The UK Food Standards Agency (FSA) has issued guidelines for all food businesses on controlling cross contamination by E.coli 0157 between raw and ready-to-eat-foods.
The agency said it had published the guide in response to serious outbreaks of the foodborne pathogen in Scotland in 1996 and Wales in 2005 which were triggered by cross-contamination violations.
Although E.coli is the key focus of the document, the measures will also help control other bacteria, such as campylobacter and salmonella. It not only contains guidance on compliance with Regulation EC No 852/2004 but also outlines a raft of best practice recommendations, said the food safety watchdog.
A major element in the guide is the principle of physical separation of so-called clean environments, where RTE foods are handled and stored, from other surfaces or equipment not designated for use in the clean area. Key to this is the use of separate equipment and utensils.
Complex equipment such as vacuum packers, mincing machines and slicers should never be used for both raw and RTE foods – and separate equipment should be provided, urged the paper.
Maintaining all surfaces, equipment clothes etc in clean areas as E.coli free is vital “because no further controls will prevent that contamination spreading within the clean area,” said the report. “Food premises should be designed to enable adequate separation.”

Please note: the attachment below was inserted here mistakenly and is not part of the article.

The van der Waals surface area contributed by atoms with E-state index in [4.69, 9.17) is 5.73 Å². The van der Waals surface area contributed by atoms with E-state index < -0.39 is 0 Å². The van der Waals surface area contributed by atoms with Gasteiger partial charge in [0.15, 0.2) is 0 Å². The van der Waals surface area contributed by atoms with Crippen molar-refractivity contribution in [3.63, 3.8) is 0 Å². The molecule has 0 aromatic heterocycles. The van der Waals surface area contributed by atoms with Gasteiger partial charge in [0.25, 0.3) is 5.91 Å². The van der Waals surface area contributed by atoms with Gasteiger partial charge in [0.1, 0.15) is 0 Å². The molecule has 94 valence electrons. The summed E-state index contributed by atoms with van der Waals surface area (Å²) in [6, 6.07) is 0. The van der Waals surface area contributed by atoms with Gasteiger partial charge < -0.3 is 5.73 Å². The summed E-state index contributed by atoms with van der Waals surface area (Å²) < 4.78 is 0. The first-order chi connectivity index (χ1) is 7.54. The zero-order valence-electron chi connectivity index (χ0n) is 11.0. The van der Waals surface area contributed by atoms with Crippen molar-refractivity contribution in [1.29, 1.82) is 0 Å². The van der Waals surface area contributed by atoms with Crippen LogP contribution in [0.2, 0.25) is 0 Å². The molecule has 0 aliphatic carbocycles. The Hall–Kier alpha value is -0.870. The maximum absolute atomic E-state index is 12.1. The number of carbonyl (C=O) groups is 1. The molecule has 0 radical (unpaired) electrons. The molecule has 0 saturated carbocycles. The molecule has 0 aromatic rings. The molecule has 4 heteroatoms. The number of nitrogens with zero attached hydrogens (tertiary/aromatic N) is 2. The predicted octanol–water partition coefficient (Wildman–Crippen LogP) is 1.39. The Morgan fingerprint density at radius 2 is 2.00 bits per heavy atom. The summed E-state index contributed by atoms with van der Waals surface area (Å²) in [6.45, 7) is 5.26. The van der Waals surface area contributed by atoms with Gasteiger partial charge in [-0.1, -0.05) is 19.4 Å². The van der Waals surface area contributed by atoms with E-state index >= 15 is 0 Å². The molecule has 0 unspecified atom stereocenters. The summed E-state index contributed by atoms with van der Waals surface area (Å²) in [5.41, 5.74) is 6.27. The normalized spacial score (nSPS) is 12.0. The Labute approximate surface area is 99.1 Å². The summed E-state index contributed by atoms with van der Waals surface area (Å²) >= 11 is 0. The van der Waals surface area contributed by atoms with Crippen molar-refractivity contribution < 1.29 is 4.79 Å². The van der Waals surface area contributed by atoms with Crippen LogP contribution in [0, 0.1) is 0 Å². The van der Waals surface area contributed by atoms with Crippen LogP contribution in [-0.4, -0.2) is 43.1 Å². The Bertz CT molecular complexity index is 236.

Handwashing and disinfection
Staff movement between RTE and raw food areas should be minimised and where it does occur strict handwashing controls must be implemented. Hygienic hand rubs and antiseptic gels should only be considered an additional precaution but not an alternative to handwashing.
Disinfectants and sanitisers must meet officially recognised standards and should be used as instructed by the manufacturer – but cannot be used as a substitute for physical separation.
But it added that “effective chemical disinfection is an essential prerequisite hygiene measure throughout the food industry…”
Documented procedures and control measures
Food business must employ “robust documented procedures” and strict supervision to ensure compliance with valid E.coli control measures. Breakdown in procedures should be treated as a “serious incident” and immediate steps taken to stop any potentially contaminated food from reaching leaving the premises.
Staff training on all aspects of E.coli control is also key.
To read a full copy of the guidelines click HERE